Isokenetic testing in sports

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Isokinetic Testing in Sports

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Isokenetic testing in sports

  1. 1. Isokinetic testing in Sports Dr. Rajal Sukhiyaji
  2. 2.  Introduction  Concept of isokinetics  What is isokinetics?  OKC and CKC  Purposes of isokinetic testing  Protocol of isokinetic testing  Isokinetic data and analysis  Advantages  Limitation  Contraindication
  3. 3.  “James Perrine” first introduced the concept of Isokinetic exercise to the physical therapy profession in the late 1960’s.  Isokinetic means constant speed: “Iso” means constant and “kinetic” means movement.
  4. 4. Concept of isokinetics  Traditional weight lifting exercises - variable speeds at a fixed resistance or weight.  Isokinetic exercises - at a dynamic preset fixed speed with resistance that is accommodating throughout the range of motion.
  5. 5. What is Isokinetics??  Fixed velocity – Ranging from 1 degree per second to approximately 1000 degree per second.  Accommodating resistance  Isokinetic dynamometers - used are Biodex, Humac, Cybex, Kin-Com, Lido
  6. 6. OKC & CKC  OKC - Open kinetic chain exercise in which the distal component of the limb is not fixed or weight bearing but free in space.  CKC - Closed kinetic chain exercise in which distal fixed end of the limb may be either stationary or moveable
  7. 7. Rationale for incorporating OKC into assessment and rehabilitation  Isolated testing of specific muscle group  Muscle groups away from specific site of injury must be assessed  CKC – not demonstrate true weakness  Provide clinical control  Normalize the motor control pattern  Efficacy of rehabilitation
  8. 8.  Objectively assess muscular performance.  The Isokinetic device is attached to a computer, that assesses the torque output of the muscles being testing.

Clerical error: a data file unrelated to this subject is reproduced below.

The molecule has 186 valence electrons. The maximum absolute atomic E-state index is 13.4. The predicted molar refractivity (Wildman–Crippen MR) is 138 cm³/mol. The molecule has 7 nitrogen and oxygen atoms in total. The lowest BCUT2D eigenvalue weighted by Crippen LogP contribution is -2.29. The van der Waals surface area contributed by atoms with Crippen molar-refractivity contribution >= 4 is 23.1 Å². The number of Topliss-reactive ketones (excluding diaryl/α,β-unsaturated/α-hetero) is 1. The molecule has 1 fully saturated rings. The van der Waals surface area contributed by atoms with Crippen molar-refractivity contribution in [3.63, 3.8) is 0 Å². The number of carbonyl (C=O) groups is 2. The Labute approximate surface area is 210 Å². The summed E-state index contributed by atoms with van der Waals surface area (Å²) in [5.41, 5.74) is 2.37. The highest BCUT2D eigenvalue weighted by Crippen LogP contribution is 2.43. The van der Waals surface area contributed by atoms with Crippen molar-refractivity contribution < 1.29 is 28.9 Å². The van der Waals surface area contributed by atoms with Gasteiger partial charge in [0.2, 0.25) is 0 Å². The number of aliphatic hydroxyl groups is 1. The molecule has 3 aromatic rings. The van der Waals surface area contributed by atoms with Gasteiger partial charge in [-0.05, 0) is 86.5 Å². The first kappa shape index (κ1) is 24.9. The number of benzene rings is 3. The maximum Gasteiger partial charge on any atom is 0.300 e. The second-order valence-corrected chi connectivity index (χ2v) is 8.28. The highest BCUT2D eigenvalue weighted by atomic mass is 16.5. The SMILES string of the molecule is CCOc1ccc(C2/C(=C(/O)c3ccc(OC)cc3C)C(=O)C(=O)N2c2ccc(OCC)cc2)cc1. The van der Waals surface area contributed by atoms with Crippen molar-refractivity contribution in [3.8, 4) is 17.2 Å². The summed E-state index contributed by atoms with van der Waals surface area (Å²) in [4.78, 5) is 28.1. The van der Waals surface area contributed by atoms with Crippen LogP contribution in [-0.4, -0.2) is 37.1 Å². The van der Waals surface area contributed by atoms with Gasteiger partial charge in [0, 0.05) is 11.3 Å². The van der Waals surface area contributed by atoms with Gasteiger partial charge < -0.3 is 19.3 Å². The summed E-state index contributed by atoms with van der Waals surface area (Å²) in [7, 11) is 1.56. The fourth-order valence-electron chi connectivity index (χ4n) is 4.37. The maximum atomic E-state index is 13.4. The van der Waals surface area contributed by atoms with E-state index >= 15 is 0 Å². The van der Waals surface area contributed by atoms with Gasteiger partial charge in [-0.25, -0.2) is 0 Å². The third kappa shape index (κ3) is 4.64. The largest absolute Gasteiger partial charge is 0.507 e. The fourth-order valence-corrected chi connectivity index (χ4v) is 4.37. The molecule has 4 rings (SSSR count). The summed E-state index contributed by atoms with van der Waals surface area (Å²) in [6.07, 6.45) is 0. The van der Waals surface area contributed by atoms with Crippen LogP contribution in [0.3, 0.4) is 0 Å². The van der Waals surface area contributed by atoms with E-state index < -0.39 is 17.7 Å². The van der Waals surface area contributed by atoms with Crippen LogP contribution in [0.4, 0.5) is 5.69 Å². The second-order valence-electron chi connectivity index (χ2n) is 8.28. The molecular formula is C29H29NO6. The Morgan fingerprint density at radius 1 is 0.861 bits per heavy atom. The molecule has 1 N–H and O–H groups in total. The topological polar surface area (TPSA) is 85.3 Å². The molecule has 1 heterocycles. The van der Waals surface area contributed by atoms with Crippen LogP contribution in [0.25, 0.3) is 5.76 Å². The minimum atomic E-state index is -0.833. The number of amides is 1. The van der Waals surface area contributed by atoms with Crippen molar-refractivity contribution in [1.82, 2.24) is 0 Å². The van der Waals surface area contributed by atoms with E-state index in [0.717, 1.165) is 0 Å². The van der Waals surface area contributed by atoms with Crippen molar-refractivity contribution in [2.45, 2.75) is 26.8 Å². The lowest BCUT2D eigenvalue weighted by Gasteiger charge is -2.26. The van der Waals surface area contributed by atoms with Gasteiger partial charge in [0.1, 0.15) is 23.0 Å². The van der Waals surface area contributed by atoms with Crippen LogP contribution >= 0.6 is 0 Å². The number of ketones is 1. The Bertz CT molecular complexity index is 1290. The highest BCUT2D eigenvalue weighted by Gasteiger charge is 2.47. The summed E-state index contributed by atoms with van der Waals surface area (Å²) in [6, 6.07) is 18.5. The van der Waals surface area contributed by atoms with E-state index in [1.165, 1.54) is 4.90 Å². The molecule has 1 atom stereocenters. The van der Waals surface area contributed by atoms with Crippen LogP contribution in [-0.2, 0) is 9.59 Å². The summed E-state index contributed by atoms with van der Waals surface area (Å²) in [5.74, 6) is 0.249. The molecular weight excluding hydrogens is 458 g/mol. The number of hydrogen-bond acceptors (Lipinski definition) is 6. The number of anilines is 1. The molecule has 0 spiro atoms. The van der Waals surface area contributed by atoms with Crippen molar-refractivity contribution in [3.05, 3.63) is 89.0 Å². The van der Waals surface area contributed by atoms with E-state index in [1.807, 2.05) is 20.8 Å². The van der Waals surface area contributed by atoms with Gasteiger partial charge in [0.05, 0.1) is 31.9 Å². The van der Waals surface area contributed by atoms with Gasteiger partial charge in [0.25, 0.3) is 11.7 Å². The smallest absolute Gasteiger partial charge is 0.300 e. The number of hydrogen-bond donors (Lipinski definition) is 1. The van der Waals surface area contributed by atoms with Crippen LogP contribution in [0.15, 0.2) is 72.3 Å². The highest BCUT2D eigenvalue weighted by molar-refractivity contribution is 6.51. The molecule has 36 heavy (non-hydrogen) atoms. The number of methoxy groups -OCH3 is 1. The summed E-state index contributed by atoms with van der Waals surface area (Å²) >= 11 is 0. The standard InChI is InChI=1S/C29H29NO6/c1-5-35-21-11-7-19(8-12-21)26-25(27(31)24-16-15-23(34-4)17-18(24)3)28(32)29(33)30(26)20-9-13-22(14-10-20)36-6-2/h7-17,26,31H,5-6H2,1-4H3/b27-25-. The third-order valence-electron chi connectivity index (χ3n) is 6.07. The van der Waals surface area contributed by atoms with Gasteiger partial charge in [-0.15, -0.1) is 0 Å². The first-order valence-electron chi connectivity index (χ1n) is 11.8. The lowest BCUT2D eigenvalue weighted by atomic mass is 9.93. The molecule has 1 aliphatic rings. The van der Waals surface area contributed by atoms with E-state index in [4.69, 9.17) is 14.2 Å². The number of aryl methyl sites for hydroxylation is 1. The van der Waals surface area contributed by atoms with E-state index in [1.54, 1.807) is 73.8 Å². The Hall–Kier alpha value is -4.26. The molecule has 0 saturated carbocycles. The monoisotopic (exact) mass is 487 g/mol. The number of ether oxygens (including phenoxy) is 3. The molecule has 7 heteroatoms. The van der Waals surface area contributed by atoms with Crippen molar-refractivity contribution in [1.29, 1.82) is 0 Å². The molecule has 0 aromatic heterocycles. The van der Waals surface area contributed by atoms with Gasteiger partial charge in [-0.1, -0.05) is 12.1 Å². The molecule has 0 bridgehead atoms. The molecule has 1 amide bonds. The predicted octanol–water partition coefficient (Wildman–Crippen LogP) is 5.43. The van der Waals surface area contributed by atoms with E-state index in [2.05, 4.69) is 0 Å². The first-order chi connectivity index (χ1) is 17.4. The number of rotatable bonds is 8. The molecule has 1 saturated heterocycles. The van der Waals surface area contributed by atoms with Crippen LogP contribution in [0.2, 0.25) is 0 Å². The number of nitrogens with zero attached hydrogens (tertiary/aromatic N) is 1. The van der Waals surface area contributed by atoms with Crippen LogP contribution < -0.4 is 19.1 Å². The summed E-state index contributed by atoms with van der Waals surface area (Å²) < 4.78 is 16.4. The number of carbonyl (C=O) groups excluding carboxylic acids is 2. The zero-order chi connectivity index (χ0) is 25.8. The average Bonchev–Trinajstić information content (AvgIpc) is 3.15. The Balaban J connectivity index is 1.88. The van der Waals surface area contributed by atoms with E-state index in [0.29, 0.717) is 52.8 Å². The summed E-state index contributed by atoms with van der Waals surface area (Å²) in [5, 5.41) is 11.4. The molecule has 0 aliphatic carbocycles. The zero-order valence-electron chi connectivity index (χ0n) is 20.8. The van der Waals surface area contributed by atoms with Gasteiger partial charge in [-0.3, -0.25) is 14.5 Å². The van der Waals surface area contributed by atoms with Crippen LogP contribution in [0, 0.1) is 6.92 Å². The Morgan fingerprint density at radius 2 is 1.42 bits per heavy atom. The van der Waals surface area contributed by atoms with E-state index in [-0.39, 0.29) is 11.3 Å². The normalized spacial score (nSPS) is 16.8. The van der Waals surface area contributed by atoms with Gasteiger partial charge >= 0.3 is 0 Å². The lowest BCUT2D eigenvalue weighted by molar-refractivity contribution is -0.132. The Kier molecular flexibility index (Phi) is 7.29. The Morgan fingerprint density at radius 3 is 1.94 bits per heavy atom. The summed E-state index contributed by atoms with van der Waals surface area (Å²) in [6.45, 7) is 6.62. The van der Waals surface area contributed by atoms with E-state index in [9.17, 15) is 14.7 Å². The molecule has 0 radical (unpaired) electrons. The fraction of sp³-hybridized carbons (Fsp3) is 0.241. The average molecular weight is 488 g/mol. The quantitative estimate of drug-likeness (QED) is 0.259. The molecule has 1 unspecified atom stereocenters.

9. 9.  Isokinetic testing allows for a variety of testing protocols ranging from strength, strength ratios between two muscle groups, power, and endurance.  Primary recommendation – perform velocity spectrum testing
  10. 10.  To obtain objective records  To screen athletes  To establish a database  To quantify objective information  To obtain objective serial reassessment  To develop normative data  To correlate isokinetic torque curves with pathologic condition  To use the shape of the curve to individualize the rehabilitation program.
  11. 11.  Educate the athlete  Testing uninvolved side first  Providing appropriate warm ups at each speed  Verbal commands  Use standardized protocol  Calibrated equipment  Proper stabilization
  12. 12. Isokinetic data and analysis  Peak torque  Angular position  Acceleration  Deceleration  Load rang  Torque – velocity relationship  Average power  Shape of the torque curves
  13. 13. Criteria for interpreting isokinetic tests results  Bilateral comparison  Unilateral ratios  Torque to body weight relationship  Comparison to normative data
  14. 14.  Efficiency  Safety  Accommodating resistance  Decreased joint compressive forces at higher speeds  Physiologic overflow through the velocity spectrum  Velocity spectrum training  Minimal postexercise soreness with concentric isokinetic contraction  Computer feedback provided
  15. 15.  Large and expensive  Set up time and assistance required  Isolated joint/muscle testing  Non functional pattern of movement  Increased compressive forces at slower speeds
  16. 16. Contraindication  Soft tissue healing constraints  Pain  Limited ROM  Effusion  Joint instability  Acute strains and sprains
  17. 17.  Physical rehabilitation of the injured athlete, third edition, James R. Andrews, M.D., et al.  Isokinetic Dynamometry Applications and Limitations, V. Baltzopoulos and D.A . Brodie  Isokinetics in Human Performance, By Lee E. Brown  Isokinetic Exercise, By Robert Donatelli, PhD, PT, Sportsmd health and performance

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